A 12-year-old female presented with complaints of headache since two weeks, which worsened on forward bending of the head associated with abrupt episodes of vertigo and vomiting. There was no history of fever, seizures, or visual symptoms. Fundoscopy was suggestive of early papilloedema. Perimetry showed generalized scotomatous points. Gadolinium-enhanced MRI brain showed a large cystic intraventricular mass in the frontal horn of the left lateral ventricle measuring 4(CC)*5(AP)* 3.2(T) cms. The lesion was hypointense on T1 and hyperintense on T2 and FLAIR. No contrast enhancement was seen in the lesion. A tiny solid nodule of 7*6mm was seen in the periphery of the lesion along the posterior aspect. The lesion caused displacement of the septum pellucidum to the right, and dilatation of both lateral ventricles with a mild periventricular ooze was seen [Figure 1]. Differential diagnosis on MRI comprised ependymal cyst/ arachnoid cyst/ choroid plexus cyst/ colloid cyst. The patient underwent endoscopic exploration with excision of the cyst. Intraoperatively, a large cyst was seen in the lateral ventricle with a gritty surface with a frond-like movement within the ventricle. On aspirating the cyst, clear CSF-like fluid was found, which, on analysis, did not show any growth. The cyst was removed in total and sent for evaluation [Figure 2]. After this, the third ventricle was inspected and any remnants of the cyst in the third ventricle were ruled out. The ventricle was well irrigated with Ringer lactate solution. Histopathology was suggestive of neurocysticercosis. The postoperative period was uneventful, and the patient was discharged with albendazole for 1 month with an improvement in postoperative perimetry. The postoperative CT brain showed complete excision of the cyst, with septum pellucidum attaining its normal midline position [Figure 3].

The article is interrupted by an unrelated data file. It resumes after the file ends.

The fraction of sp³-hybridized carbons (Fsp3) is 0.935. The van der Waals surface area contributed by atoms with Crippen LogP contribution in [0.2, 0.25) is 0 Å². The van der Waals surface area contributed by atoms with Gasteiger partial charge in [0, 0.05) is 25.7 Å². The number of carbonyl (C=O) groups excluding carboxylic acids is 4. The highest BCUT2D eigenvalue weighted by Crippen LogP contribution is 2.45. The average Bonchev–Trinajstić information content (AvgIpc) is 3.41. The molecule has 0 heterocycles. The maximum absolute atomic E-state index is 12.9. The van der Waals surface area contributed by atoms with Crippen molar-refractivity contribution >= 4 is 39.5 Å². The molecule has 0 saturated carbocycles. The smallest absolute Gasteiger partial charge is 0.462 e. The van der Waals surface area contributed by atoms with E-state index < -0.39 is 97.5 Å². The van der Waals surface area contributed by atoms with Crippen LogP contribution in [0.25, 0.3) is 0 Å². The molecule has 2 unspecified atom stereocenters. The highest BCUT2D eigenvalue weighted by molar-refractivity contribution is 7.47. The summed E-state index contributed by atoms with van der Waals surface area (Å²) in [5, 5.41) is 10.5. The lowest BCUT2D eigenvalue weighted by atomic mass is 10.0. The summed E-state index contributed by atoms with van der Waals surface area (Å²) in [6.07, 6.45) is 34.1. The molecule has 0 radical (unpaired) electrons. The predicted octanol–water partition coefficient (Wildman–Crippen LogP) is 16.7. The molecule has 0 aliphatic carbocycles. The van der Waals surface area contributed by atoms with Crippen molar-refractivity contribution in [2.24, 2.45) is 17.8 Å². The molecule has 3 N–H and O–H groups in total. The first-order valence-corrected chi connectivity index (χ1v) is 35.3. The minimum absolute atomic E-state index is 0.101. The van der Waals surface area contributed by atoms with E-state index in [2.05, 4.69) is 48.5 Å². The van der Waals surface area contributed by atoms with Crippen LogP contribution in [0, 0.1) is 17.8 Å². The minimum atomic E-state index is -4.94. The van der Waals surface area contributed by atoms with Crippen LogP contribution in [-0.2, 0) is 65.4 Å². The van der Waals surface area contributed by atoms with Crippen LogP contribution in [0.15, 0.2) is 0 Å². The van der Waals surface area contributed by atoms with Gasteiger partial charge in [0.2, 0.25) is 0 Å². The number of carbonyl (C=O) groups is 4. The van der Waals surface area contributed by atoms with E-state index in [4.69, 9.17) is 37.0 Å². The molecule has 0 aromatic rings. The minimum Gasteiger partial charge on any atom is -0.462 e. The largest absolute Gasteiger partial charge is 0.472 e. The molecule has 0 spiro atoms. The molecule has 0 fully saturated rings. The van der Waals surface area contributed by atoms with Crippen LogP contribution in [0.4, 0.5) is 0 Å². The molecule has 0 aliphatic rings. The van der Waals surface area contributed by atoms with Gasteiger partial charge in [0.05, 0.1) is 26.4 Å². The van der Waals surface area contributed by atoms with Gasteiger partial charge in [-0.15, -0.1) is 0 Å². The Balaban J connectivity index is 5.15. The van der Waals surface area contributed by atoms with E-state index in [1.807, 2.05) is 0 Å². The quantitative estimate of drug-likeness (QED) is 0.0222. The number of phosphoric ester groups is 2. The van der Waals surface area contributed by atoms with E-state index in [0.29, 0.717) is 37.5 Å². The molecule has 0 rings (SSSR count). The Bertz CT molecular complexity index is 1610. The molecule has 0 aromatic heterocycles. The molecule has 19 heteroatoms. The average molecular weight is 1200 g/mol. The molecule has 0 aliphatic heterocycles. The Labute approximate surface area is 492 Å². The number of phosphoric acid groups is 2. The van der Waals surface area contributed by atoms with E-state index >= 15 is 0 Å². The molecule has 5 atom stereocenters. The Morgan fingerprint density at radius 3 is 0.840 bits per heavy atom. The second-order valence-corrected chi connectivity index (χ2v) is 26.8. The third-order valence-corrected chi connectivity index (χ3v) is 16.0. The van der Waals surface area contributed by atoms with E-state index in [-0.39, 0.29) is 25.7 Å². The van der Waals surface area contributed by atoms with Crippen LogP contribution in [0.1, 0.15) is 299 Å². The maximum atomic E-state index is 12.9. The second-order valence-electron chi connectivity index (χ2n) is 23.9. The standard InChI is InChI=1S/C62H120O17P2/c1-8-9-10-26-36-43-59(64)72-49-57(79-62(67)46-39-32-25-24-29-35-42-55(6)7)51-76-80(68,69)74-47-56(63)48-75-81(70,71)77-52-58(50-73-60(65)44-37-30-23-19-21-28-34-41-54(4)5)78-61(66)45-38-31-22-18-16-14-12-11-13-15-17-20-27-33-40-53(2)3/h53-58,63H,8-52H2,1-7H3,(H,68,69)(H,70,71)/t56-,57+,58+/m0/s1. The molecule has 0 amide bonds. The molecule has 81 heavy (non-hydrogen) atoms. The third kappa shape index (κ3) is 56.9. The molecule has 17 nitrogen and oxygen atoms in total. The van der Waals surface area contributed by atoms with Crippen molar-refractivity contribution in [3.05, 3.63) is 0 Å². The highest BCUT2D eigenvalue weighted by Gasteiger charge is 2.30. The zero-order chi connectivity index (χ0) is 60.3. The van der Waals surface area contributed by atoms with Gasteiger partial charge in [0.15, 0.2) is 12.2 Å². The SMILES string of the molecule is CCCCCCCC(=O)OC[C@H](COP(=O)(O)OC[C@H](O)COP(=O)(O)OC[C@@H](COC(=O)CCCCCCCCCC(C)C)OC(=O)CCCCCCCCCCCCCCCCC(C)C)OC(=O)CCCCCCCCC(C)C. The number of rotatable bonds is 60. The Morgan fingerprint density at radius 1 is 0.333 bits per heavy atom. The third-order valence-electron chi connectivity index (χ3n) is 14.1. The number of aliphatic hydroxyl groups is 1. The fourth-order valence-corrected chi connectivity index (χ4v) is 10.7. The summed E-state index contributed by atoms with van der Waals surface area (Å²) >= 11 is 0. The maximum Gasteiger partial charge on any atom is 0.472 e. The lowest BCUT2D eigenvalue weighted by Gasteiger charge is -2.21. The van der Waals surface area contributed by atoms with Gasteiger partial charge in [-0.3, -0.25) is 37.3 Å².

Figure 1: Preoperative MRI. (A) T1 image hypointense lesion with a tiny solid nodule causing displacement of the septum pellucidum to the right. (B) T2 hyperintense lesion. (C and D) No contrast enhancement of lesion

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Figure 2: Intraoperative. (A) Large cyst with gritty surface and normal ependyma of the ventricle in the background. (B) Final portion of cyst being removed. (C) Normal ventricular anatomy postexcision of the cyst. (D) Cyst held with an endoscopic grasper

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Figure 3: Postoperative CT. (A and B) Axial and coronal scans showing complete excision of the cyst, with septum pellucidum attaining its normal midline position

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   Discussion Top


It has been seen in world literature that NCC is uncommon in childhood. This low incidence in children is attributable to the long incubation period of the disease, which ranges from several months to 30 years (average 4.8 years).[2]

NCC is divided into parenchymal and extraparenchymal forms; the latter includes intraventricular, subarachnoid, and occasional spinal forms.[5] Patients younger than 17 years of age constitute 0.8–27.5% of diagnosed cases of NCC, with the intraventricular form being even rare.

The cysts reach the ventricular system through the choroid plexus and are more frequently found in the fourth ventricle, which is likely due to the gravitational forces that favor migration from supratentorial ventricles, or they may directly enter through the choroid plexus.[6]

The natural history depends on the location of intraventricular cysts. The ones attached to the ventricular wall involute and eventually resolve, whereas the cysts that are not attached may migrate and block the cerebrospinal flow causing obstructive hydrocephalus.[6] IVNCC can present with clinical features of hydrocephalus, which include headache, nausea, vomiting, altered sensorium, and papilledema, or they may present infrequently with features of Brun’s syndrome. The mechanism of hydrocephalus is either ventricular obstruction or arachnoiditis.[6],[7]

Brun’s syndrome, which was first described in 1902, is a phenomenon characterized by sudden onset of severe headaches and vomiting associated to a vestibular syndrome triggered by an abrupt movement of the head. The presumptive cause is a mobile deformable intraventricular mass leading to an episodic obstructive hydrocephalus and resulting from an intermittent or positional CSF obstruction with elevation of intracranial pressure due to the ball valve mechanism.[8]